In Maiteki v. Marten Transport Ltd., 2016 WL 3747396, at *1 (10th Cir. 2016), the Court of Appeals for the 10th Circuit affirmed judgment in favor of a furnisher against a FCRA plaintiff’s claim that the furnisher inadequately re-investigated a credit dispute. The facts did not necessarily arise out of a consumer transaction. Marten is a transportation company that employed Mr. Maiteki as an over-the-road truck driver from March to December 2011. Marten has a duty under federal regulations to conduct background checks on drivers. It therefore receives information from and provides information to HireRight, a consumer reporting agency (CRA) that publishes “Drive-A-Check” (DAC) reports on truck drivers’ driving records. When describing Mr. Maiteki’s work record to HireRight after his employment ended, Marten used code 938, which stands for “Unsatisfactory Safety Record,” meaning that the driver did not meet the company’s safety standards.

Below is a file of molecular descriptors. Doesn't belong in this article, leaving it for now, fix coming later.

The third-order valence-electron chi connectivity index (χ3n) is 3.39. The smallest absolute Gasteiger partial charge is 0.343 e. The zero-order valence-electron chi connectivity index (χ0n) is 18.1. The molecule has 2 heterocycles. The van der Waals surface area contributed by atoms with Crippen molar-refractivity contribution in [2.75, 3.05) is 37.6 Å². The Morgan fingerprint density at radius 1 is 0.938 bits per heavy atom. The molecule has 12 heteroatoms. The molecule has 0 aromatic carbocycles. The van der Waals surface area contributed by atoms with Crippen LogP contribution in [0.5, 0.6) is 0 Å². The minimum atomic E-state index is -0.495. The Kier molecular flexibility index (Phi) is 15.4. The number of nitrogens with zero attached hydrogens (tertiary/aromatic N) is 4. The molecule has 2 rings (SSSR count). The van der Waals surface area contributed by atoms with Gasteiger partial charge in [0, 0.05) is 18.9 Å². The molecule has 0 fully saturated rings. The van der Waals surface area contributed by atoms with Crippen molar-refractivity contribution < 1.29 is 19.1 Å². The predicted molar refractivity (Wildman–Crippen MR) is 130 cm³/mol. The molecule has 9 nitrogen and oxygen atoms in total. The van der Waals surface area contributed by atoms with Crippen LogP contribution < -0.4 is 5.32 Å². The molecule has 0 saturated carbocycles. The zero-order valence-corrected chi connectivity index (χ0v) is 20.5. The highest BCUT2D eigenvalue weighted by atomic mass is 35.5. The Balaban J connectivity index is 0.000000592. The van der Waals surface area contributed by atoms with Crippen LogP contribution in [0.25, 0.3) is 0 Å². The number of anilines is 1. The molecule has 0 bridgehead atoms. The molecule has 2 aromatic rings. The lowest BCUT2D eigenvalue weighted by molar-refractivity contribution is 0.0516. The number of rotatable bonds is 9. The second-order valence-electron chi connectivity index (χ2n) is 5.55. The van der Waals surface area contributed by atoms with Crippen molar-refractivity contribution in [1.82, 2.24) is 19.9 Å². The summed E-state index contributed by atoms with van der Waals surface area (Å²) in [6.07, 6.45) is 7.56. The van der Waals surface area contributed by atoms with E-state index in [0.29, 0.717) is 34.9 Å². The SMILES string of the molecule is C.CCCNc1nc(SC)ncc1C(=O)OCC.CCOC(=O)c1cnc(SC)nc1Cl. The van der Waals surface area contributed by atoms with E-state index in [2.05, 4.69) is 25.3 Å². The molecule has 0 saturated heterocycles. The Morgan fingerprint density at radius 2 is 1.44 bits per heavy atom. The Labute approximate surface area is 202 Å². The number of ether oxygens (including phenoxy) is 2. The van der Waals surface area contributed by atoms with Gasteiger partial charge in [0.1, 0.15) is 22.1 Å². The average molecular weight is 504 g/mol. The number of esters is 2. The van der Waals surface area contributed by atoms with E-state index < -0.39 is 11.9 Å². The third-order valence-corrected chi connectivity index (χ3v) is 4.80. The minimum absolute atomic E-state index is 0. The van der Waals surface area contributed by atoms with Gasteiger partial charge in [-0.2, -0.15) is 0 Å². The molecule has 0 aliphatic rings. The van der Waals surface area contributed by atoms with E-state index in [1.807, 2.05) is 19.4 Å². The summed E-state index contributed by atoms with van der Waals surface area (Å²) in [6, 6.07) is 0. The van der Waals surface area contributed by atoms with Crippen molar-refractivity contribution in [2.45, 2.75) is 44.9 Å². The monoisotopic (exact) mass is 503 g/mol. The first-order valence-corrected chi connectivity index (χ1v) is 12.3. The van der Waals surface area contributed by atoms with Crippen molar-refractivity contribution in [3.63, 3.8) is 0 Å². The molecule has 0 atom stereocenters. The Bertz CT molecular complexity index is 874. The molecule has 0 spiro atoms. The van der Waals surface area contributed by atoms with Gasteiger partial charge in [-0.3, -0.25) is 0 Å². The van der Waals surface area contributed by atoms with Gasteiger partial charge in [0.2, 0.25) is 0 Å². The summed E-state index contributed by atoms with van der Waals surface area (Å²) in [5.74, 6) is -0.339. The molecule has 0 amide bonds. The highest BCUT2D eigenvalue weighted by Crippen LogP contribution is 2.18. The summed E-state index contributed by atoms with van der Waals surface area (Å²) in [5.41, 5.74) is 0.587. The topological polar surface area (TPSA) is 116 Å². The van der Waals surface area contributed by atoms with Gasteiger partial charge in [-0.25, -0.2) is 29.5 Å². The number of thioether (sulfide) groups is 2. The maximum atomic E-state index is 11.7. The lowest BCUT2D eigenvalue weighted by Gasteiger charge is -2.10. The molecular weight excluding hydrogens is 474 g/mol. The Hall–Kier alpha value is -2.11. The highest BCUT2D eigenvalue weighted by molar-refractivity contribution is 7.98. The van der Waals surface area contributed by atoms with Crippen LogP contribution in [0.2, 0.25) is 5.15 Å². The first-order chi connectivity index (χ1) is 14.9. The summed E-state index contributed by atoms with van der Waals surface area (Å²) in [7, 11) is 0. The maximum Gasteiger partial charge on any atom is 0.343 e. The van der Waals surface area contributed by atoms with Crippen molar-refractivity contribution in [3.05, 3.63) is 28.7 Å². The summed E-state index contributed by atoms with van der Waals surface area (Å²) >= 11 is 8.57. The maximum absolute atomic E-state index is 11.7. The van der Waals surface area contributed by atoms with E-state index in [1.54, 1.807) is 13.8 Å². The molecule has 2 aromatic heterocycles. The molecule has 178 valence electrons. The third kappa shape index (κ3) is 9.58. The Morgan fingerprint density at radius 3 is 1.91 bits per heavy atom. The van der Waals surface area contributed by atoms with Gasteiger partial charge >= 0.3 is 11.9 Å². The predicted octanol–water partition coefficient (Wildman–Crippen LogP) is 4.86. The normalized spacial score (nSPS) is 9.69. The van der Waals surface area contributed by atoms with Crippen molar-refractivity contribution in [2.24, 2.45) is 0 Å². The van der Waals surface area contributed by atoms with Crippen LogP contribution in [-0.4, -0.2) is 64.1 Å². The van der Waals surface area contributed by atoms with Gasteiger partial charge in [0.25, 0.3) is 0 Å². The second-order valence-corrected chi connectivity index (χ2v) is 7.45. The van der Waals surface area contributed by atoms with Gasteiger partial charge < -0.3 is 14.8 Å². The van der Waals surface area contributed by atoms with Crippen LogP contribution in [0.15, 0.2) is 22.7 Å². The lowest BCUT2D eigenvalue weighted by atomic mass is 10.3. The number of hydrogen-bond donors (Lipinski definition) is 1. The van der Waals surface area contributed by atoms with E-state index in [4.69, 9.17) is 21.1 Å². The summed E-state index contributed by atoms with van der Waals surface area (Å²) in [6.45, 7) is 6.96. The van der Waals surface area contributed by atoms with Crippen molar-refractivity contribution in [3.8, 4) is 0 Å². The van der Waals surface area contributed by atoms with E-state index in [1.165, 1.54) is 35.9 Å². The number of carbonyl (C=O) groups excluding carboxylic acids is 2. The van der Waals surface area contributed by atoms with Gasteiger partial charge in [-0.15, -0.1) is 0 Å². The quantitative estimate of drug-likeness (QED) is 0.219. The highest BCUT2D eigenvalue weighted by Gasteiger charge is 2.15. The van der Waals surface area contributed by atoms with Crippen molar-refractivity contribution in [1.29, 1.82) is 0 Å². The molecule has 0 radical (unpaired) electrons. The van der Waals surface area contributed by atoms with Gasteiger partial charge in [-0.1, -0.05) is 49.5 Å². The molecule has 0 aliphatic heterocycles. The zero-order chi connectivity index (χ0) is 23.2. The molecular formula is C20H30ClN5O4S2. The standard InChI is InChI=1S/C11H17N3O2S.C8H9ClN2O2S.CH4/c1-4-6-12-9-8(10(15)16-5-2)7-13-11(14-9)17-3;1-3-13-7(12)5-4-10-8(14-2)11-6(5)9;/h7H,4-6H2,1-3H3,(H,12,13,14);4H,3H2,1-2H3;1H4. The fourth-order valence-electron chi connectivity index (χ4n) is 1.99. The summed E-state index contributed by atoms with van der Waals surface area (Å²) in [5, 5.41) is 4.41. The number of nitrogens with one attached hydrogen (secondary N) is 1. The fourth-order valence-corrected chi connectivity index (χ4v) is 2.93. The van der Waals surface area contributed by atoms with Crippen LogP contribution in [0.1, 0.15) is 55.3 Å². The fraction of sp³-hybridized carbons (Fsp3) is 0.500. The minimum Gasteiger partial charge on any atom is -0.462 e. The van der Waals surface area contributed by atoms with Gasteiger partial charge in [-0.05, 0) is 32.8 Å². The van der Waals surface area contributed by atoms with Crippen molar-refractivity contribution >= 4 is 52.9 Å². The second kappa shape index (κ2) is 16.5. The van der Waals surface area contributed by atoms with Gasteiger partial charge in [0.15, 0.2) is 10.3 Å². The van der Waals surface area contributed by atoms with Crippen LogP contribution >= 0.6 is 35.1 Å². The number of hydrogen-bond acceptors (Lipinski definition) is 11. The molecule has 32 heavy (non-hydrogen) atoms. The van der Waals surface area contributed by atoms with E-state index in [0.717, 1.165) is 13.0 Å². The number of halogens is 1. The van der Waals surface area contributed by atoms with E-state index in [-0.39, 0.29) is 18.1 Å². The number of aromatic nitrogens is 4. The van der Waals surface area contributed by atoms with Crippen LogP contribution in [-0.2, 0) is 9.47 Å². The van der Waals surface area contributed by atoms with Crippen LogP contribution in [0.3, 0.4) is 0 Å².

A “reasonable” investigation “is one that a reasonably prudent person would undertake under the circumstances.” Seamans v. Temple Univ., 744 F.3d 853, 864 (3d Cir. 2014) (internal quotation marks omitted). “[H]ow thorough an investigation must be to be ‘reasonable’ turns on what relevant information was provided to a furnisher by the CRA giving notice of a dispute.” Boggio, 696 F.3d at 617; see Chiang v. Verizon New England Inc., 595 F.3d 26, 38 (1st Cir. 2010) (“[A] more limited investigation may be appropriate when CRAs provide the furnisher with vague or cursory information about a consumer’s dispute.”); Gorman v. Wolpoff & Abramson, LLP, 584 F.3d 1147, 1160 (9th Cir. 2009) (“Congress could not have intended to place a burden on furnishers continually to reinvestigate a particular transaction, without any new information or other reason to doubt the result of the earlier investigation ….”). “[T]he reasonableness of the investigation is to be determined by an objective standard,” and “[t]he burden of showing the investigation was unreasonable is on the plaintiff.” Chiang, 595 F.3d at 37. Mr. Maiteki first argues that summary judgment is improper because the reasonableness of an investigation is a question of fact that can be decided only by a factfinder. He is wrong. “Whether a defendant’s investigation is reasonable is a factual question normally reserved for trial; however, summary judgment is proper if the reasonableness of the defendant’s procedures is beyond question.” Westra v. Credit Control of Pinellas, 409 F.3d 825, 827 (7th Cir. 2005). Accordingly, circuit courts have affirmed summary judgments on § 1681s-2(b) claims in appropriate circumstances. See Chiang, 595 F.3d at 38-39; Gorman, 584 F.3d at 1161; Westra, 409 F.3d at 827. Mr. Maiteki next argues that there is sufficient evidence for a factfinder to conclude that Marten’s investigation was unreasonable. For support, he relies on the same 20 points he raised in the district court. The district court ably explained why these points did not demonstrate a genuine issue of material fact as to the reasonableness of Marten’s investigation. Rather than discussing each point, we address only a few and reject the remaining arguments for substantially the reasons discussed by the district court. Mr. Maiteki claims that Marten’s investigation was perfunctory and “cabined.” Aplt. Br. at 56. As stated above, however, the scope of a reasonable investigation turns on the information about the dispute that the furnisher has received. Mr. Maiteki’s notice of dispute said simply that the use of Code 938, Unsatisfactory Safety Record, was “incorrect due to [Maiteki] has no accidents/incidents listed on the report.” Aplee. Supp. App. at 84. Hence, it was not unreasonable for Marten to focus on whether there were incidents of record that supported its report to HireRight. Although Mr. Maiteki believes that Marten should have undertaken additional investigation and reviewed other sources of information (which purportedly would have more positively reflected his driving record), such additional investigation would not negate the Illinois warning and the SpeedGauge data that caused Ms. Konsela to conclude that Code 938 was accurate. Mr. Maiteki asserts that he never received the Written Warning or the Serious Warning. But entries in HRIS are to the contrary; and given the terse nature of Mr. Maiteki’s notice of dispute, Ms. Konsela had no reason to know that Mr. Maiteki was challenging those entries. Mr. Maiteki also complains that Ms. Konsela failed to review the original SpeedGauge reports underlying Ms. Sobotta’s October 5, 2011 HRIS entry and failed to contact either the Illinois State Police or SpeedGauge to verify the information in Marten’s files. But as for the Illinois documents, there does not appear to be any reason to doubt their authenticity. Marten received them from the U.S. Department of Transportation. In district court Mr. Maiteki apparently did not dispute that Marten’s file contained these documents, and before this court he concedes that he was issued the warning, see Aplt. Br. at 56 (“Aside from the Illinois State Police warning of July 16, 2011, Maiteki never had any speeding tickets or incidents nor accidents while working for Marten.”). Because she had no reason to question the documents, Ms. Konsela’s failure to contact the Illinois State Police does not cast doubt on the reasonableness of the investigation. See Gorman, 584 F.3d at 1160 (information furnisher not required to perform additional procedures or inquiries when notice of dispute gave no reason to doubt the veracity of the initial investigation). Regarding the SpeedGauge data, it is undisputed that Marten no longer had access to the SpeedGauge reports underlying the HRIS entry by the time of Ms. Konsela’s investigation. Ms. Konsela would have had to contact SpeedGauge in an attempt to review that information.2 But an investigation does not have to be exhaustive to be reasonable; an information furnisher may balance the costs and benefits of engaging in additional procedures. See Seamans, 744 F.3d at 865; Johnson v. MBNA Am. Bank, NA, 357 F.3d 426, 432-33 (4th Cir. 2004). If the circumstances warrant, a company may rely on its own records. See Gorman, 584 F.3d at 1159-60; Westra, 409 F.3d at 827. We recognize that the Fourth Circuit has held that a jury could find unreasonable a procedure requiring agents to rely solely on computer data and “never consult underlying documents” for verification. Johnson, 357 F.3d at 431. In this case, however, instead of relying on the bare HRIS data, Ms. Konsela followed up with Ms. Sobotta, who confirmed that she had reviewed the underlying SpeedGauge reports and that the HRIS information was accurate. It was reasonable for Ms. Konsela to rely on Ms. Sobotta’s confirmation. Further, the record evidence shows that Marten believed Code 938 was appropriate even if the Illinois incident were the only incident. In these circumstances, Ms. Konsela could properly decide not to reach out to SpeedGauge. . . In short, Mr. Maiteki has not carried his burden to show that a reasonable factfinder could conclude that Marten’s reinvestigation was unreasonable. The district court appropriately granted summary judgment to Marten on Mr. Maiteki’s FCRA claim.